My twelve-year-old lawyer (daughter) is set to win her first trial. She’s got the courtroom drama all set, with evidence ready for display and a case no prosecutor could fully retaliate against.

It begins with the chore chart, not individualized enough, nor written on paper, nor put in her room, but rather, displayed on an erasable whiteboard for all the world to see in the kitchen.

It ends with my recent revisions, where I took away piano that I’ve been fighting her to practice for the past seven months, and added instead, “Dinner prep” after a full-blown tantrum she threw three weeks ago when she alone wanted to help me fix dinner and not allow her little sister to also help, demanding (at the time) that I favored the youngest and always allowed her to participate in the kitchen with me.

So I divided up the weekdays with “Dinner prep” as evenly as I could amongst them, hoping to alleviate any semblance of favoritism.

Yet, it backfired. She was too busy playing a game with Riona and didn’t want to fix dinner, tonight or ANY night.

We had a serious blowout.

First piece of evidence, on behalf of the state: “My job as your mother is to teach you how to be a responsible adult, and that includes planning and cooking a meal for your family and cleaning up and organizing the kitchen in the process.”

First piece of evidence, on behalf of the defendant: “We already have to fix all of our breakfasts and lunches. Why should we have to cook dinner as well?”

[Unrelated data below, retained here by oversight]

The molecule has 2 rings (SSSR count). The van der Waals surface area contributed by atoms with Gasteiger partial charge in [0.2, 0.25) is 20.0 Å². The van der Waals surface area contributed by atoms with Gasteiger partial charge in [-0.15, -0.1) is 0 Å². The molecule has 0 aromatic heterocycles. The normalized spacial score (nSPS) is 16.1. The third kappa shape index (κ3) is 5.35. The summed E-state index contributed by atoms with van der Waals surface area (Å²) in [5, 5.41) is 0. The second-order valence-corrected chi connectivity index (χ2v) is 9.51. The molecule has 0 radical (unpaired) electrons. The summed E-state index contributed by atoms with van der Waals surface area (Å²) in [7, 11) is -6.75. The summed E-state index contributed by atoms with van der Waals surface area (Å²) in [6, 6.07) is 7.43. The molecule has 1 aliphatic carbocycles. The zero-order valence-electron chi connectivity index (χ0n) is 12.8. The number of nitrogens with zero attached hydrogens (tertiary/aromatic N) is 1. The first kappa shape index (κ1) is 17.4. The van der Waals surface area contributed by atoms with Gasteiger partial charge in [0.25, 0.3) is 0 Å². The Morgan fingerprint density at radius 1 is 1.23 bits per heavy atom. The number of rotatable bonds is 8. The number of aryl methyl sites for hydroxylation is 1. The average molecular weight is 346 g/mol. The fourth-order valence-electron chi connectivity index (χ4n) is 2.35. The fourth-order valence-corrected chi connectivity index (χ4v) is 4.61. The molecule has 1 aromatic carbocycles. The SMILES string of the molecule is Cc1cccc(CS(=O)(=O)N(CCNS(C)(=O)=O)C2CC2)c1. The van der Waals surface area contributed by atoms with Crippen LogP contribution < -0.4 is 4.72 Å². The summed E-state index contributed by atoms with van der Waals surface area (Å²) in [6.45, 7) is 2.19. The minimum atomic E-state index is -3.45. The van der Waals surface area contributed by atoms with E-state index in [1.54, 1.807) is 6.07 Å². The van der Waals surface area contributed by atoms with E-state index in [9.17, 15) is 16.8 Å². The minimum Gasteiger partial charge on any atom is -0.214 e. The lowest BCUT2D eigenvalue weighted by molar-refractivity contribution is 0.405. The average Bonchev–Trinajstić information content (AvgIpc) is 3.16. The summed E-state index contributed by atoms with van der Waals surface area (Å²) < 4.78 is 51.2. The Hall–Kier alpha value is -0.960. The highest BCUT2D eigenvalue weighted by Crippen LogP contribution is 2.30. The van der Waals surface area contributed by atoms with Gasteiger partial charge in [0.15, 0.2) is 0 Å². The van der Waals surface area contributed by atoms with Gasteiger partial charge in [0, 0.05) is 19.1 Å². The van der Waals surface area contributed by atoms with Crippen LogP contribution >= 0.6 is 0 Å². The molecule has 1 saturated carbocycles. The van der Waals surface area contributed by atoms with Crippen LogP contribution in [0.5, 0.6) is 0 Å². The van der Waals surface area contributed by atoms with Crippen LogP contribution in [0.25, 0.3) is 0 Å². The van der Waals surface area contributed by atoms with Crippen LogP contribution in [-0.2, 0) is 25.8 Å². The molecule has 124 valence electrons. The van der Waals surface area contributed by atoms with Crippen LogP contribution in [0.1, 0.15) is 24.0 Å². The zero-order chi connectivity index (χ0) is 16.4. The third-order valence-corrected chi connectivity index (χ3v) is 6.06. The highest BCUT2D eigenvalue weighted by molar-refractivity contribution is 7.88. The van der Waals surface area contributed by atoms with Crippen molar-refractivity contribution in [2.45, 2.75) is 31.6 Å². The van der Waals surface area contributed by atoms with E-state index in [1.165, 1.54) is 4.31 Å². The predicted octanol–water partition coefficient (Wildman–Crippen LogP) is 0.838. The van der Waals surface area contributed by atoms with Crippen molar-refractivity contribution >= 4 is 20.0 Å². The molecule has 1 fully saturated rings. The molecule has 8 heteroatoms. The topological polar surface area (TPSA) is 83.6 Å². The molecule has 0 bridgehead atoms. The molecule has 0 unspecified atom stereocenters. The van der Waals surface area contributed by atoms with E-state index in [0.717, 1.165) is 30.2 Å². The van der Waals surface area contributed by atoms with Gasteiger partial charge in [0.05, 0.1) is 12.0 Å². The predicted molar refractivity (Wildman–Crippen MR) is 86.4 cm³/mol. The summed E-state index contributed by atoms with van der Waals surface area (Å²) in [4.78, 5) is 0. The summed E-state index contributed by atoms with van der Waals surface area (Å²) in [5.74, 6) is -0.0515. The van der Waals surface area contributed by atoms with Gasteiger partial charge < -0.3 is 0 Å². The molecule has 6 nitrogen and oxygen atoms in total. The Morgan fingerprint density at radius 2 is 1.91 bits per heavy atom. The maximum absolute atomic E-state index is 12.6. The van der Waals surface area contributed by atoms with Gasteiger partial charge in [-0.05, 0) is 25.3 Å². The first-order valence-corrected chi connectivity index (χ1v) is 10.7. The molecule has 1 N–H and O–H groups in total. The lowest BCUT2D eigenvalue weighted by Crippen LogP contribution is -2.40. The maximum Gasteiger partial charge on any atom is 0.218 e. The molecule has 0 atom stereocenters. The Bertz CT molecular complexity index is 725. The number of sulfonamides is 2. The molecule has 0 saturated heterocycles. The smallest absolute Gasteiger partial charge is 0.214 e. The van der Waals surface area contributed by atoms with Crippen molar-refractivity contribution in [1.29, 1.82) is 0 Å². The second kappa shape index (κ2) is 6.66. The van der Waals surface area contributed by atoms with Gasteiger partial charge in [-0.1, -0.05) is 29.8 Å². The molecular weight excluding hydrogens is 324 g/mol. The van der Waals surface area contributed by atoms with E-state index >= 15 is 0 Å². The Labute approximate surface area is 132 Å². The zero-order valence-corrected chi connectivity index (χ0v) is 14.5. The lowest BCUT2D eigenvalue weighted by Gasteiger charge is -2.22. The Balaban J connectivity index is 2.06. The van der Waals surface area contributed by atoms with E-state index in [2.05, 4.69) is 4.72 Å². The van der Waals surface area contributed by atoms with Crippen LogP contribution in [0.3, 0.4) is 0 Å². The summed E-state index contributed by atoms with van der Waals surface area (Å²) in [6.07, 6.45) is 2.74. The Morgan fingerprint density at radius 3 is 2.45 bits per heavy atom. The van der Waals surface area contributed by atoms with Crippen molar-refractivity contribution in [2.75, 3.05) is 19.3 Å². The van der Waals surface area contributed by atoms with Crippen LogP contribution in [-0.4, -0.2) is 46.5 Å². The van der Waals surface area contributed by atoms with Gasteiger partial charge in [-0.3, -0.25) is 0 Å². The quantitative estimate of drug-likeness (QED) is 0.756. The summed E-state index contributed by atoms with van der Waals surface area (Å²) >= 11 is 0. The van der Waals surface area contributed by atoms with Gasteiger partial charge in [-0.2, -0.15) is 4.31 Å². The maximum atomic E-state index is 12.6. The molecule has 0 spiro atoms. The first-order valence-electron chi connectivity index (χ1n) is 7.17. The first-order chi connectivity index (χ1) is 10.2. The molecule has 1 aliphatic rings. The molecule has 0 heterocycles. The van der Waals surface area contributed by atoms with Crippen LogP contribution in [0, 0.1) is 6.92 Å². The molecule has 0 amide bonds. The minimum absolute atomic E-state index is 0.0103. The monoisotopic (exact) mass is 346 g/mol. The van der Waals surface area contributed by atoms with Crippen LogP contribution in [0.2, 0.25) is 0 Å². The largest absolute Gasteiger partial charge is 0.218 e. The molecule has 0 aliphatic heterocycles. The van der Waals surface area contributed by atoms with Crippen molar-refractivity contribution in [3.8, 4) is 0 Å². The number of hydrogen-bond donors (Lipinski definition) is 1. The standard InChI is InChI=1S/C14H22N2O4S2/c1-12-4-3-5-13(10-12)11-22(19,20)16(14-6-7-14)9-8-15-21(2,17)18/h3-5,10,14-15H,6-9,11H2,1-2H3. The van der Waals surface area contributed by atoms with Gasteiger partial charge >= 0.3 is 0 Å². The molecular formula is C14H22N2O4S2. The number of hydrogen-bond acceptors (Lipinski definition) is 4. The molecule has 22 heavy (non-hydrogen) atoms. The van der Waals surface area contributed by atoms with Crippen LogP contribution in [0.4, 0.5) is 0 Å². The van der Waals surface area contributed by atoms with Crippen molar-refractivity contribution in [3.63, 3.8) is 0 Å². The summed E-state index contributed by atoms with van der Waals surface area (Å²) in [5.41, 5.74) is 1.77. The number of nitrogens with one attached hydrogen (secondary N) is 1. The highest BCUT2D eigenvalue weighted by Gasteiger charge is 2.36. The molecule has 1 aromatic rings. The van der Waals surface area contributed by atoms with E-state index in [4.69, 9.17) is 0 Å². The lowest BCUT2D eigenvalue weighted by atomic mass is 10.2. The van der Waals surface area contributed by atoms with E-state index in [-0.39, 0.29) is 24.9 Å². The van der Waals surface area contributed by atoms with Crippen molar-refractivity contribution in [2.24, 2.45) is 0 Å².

State: “I hardly call it cooking when all you’re doing is pouring items into boiling water and leaving out the pans and lids and bowls with caked-on leftover food.”

Defense: “When you ask me to help, you just tell me what to do. It’s not fun.”

State: “When I have to drive kids and carpool every night of the week, come home and work on my second job for an hour, then cook dinner before your father gets home, I’m in a hurry. I need help to alleviate the stress.”

Defense: “Why can’t I look up the recipes? Why can’t I do the steps?”

I begin to think about my training today for my new role as a teacher coach/evaluator, where everything is about the students. No matter what the teacher says or does, if the students aren’t engaged, if the students aren’t learning, if the students aren’t mastering the objective, then the teacher is not effective.

How can I be effective in a classroom and not my own home?

She rushes out the door, ready to ride her scooter down the block. I rush after her. “Come inside. You are not going anywhere.”

The trial is over. She sucks in her breath and perks up when she sees I have decided to make crepes instead of soup and sandwiches (I could hardly do my cop-out meal after the boiling water comment).

I have already put all the ingredients into the blender. She runs it and gets out the ladle. The griddle is piping hot, ready for the first crepe.

She looks at me and I look at her. Every part of me knows that she is going to pour that batter all over the griddle and make a misshapen, air-pocketed, falling-apart crepe.

Every part of her knows it too.

Defense: “Can I ladle it?”

State: “Permission granted.”

And so for Thursday night’s meal, we have a courtroom drama served with a side of acquittal, a partial judge and an evidence-weary defendant.

We have partially cooked, sometimes burned, crooked crepes filled with turkey and cheese and tuna and peppers.

We have a moment witnessed by all eyes of the jury, when the defendant makes a turnaround and figures out how to ladle in a perfect circle, all on her own, and even flip a 12-inch-diameter crepe without breaking it, awing everyone in the courtroom.

And by the end of the night, chores tucked away as I kiss her goodnight, we’ve had a fair trial.

Even if the judge is working on impartiality.